Monday, May 17, 2010

I Actually COULD Care Less

Few things make your Uncle P crazier than bad grammar. Now, I'm not talking about the occasional typo or misspelling. I never had a typing class in my life and I have been known to misspell and/or mistype on occasion. But the abuse of the English language (admittedly, the most ridiculously difficult language on the planet) just drives me to the brink of insanity (as if I weren't already close to it, as it is).

In particular, the misuse of several phrases makes me want to send everyone back to repeat the 5th Grade. This post's title is one of them. The phrase "I could care less" implies that one cares, at least a little bit. What people mean to say is "I could not (or couldn't) care less." I bring this up because I read a post tonight by a blogger whose opinions I generally respect and with whom I usually agree, in which said blogger actually typed the words "I could care less,' when he really meant the exact opposite. This is not only bad grammar, but lazy speech and (even worse) lazy writing. Is it any wonder the U.S. Education System is failing on almost every level?

And of course, the other phrase that makes me want to pull my hair out by the roots is : "a whole nother." Folks, I am pleased to inform you that there is NO SUCH WORD as "nother." It should be either "another whole" or "a whole other." I've heard national newscasters use this un-word on air, and it makes me want to smash my TV with a sledge hammer. This isn't rocket science, folks. It's basic English, supposedly (and don't get me started on people who say "supposably") taught to you when you were 10 years-old.

Almost as bad (at least in my book), is poor punctuation. In particular, the misuse of commas; colons; semi-colons and parentheses. As you have probably ascertained by now, even if you've only read one or two of my posts, I am quite fond of parenthetical sentences and phrases. But when I do use them, I make sure to punctuate them properly. A punctuation mark always goes after the closing parenthesis, unless the parenthetical sentence stands alone (which is rarely). And the semi-colon is probably the most misused punctuation mark; semi-colons should only be used when a new idea is presented as part of the same sentence or when writing lists in sentences in which commas have already been used. A comma should never be used before or after the the word "and" (as evidenced by the example just cited), and may be used before or after the word "but," at the writer's discretion. Apostrophes are used to denote contraction and possession: Leon's hos weren't bringing him the money they owed him, so he beat them until they gave him all of their johns' money. When the denotation of possession belongs to a plural group, the apostrophe always goes after the plural S.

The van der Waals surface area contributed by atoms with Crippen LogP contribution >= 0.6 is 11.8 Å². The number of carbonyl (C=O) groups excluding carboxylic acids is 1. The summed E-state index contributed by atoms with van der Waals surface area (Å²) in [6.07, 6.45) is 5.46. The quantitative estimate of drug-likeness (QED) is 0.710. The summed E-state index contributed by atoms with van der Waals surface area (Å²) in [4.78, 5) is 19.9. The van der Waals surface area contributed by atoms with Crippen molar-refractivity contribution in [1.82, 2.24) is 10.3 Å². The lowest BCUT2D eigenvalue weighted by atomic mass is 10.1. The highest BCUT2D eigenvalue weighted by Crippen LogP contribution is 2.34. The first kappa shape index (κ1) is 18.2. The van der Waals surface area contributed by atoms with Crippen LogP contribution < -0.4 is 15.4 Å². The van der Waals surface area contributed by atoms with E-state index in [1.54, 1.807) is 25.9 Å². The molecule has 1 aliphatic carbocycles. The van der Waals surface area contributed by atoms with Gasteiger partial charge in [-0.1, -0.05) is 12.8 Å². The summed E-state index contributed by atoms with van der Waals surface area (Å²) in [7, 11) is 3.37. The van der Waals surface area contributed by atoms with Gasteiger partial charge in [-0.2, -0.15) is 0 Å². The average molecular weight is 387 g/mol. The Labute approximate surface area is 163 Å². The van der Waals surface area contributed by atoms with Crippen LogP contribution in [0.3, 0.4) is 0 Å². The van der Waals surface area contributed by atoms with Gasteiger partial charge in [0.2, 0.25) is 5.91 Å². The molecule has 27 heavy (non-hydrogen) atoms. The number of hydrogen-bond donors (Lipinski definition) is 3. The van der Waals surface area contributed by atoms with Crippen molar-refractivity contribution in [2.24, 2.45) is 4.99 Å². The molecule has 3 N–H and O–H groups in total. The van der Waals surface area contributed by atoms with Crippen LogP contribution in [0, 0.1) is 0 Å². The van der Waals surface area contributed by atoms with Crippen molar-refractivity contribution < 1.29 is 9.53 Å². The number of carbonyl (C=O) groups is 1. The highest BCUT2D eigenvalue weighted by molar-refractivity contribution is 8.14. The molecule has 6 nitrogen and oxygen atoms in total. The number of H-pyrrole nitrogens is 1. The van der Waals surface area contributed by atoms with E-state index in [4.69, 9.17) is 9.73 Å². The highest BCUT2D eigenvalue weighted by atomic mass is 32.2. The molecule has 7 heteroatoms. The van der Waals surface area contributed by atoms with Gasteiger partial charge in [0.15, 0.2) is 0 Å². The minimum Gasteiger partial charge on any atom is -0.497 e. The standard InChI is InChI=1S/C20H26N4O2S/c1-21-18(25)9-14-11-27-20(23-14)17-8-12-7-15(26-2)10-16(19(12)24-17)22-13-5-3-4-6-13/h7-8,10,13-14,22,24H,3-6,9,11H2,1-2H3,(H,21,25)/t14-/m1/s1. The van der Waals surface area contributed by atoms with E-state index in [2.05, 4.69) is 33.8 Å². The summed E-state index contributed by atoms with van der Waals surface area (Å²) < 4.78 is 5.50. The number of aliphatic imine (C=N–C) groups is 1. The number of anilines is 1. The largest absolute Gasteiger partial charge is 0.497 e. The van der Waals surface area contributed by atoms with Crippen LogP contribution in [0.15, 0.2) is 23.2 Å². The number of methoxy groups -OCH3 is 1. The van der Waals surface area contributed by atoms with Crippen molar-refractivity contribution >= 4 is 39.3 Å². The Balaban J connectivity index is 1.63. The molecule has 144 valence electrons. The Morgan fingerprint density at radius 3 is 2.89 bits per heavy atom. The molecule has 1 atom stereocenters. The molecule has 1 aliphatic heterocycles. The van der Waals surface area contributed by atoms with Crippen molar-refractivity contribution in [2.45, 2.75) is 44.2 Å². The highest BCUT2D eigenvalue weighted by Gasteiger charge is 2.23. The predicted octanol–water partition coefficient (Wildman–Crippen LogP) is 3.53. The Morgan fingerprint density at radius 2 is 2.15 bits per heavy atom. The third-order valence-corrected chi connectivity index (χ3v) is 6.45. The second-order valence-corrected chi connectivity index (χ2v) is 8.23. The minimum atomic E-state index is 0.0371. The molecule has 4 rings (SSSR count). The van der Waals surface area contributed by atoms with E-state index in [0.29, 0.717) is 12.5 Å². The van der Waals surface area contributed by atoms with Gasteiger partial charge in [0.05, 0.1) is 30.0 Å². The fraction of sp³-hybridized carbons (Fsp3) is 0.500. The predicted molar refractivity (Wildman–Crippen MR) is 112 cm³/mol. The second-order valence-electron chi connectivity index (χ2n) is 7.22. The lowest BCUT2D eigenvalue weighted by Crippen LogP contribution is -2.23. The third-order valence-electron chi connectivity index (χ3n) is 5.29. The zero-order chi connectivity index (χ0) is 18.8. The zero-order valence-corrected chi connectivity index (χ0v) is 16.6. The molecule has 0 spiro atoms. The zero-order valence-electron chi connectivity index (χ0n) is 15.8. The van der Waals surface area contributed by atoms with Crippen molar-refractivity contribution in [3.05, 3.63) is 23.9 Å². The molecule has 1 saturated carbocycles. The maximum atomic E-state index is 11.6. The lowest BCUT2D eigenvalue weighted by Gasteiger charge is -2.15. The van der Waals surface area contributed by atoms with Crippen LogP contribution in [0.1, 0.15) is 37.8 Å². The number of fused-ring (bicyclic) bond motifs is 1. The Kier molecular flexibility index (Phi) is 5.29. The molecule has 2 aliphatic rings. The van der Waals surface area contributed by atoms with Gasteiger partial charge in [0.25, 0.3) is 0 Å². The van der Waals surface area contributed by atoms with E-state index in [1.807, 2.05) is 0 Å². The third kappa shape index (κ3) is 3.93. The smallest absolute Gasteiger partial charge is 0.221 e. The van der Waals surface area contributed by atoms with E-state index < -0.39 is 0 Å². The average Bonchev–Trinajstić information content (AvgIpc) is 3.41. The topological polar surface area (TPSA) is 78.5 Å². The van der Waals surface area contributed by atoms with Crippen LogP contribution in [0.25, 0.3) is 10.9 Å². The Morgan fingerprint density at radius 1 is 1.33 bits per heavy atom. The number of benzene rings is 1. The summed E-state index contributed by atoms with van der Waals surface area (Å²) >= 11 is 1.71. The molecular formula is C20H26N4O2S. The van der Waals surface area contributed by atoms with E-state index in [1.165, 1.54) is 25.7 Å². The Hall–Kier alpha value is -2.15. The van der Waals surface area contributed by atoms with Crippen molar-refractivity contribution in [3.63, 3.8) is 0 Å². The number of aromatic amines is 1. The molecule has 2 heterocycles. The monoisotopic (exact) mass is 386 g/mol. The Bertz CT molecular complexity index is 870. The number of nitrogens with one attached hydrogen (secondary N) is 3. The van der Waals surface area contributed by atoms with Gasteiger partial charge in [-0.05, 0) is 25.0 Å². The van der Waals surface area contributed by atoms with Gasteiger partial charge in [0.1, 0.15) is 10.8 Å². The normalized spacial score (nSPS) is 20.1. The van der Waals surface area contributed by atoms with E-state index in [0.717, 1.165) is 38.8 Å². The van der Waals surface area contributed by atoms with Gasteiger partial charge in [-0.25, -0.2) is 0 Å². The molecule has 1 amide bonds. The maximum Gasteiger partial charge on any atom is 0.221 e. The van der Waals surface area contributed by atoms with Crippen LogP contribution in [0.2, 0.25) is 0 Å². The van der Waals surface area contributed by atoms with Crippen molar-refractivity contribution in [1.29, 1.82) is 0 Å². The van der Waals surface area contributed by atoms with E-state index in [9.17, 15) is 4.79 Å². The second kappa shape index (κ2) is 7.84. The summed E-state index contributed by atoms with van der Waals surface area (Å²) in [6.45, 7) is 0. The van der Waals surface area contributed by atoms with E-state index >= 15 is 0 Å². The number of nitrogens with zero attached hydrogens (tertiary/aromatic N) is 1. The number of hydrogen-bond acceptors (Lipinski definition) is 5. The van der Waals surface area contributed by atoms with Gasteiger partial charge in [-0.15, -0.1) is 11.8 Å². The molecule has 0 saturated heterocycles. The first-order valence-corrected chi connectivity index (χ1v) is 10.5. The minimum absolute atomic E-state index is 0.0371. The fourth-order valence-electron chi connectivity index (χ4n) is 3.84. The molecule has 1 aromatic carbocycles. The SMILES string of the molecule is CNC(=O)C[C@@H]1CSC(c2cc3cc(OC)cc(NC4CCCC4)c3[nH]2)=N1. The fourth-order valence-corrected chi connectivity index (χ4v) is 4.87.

You should be glad that I'm not about to go into the abuse of conjugational tenses, as that could lead to another three or four paragraphs which you won't read because you've already grown bored by this topic.

Confused? Who wouldn't be? Is there help? Of course. I highly suggest the purchase of The Elements of Style, by William Strunk, Jr. Written in in 1918, it is still the standard for use of grammar and punctuation when writing in English. Of course, language is fluid. Words and phrases come in and out of style with the regularity of hem-lengths. And of course, the rules of grammar vary from language to language. But in the English-speaking (and writing) world, grammar is a constant and those who ignore it, are doomed to be derided by pompous a-holes like me.

Okay. I feel better now. Another rant is over. If you are an English teacher or grammarian and have seen something in this post that is incorrect, by all means feel free to make a comment which derides my ignorance. Better you should correct me, than let me disperse misinformation. If you you are not an English teacher or grammarian, but you think I'm being an elitist a-hole (which I probably am), then feel free to call me on it. I'm a grown-up and can take whatever you dish out.

Back to my regularly scheduled nonsense, anon.


Anonymous said...


you KNOW I'm right there with you.
please, May I add my #1 pet peeve: the misuse of the adverb "anymore"?!
This word means "no longer", "any longer".
So, dont tell me, "Wow, I'm so old anymore!" when what you actually mean is "Sigh, I'm not young anymore!"

It makes me mad as hell, and i'm not going to take it

Stephen said...

Now Ima hole lot scraed of you reading my blog posts & beeing all criticall about what I right. You make mistakes to! I seen you do it.
& you are always posting those crazy pithers of zombys.

I no that their arr alot of poeple that arr alot better then me! I'm loosing my patients with all this bad speling.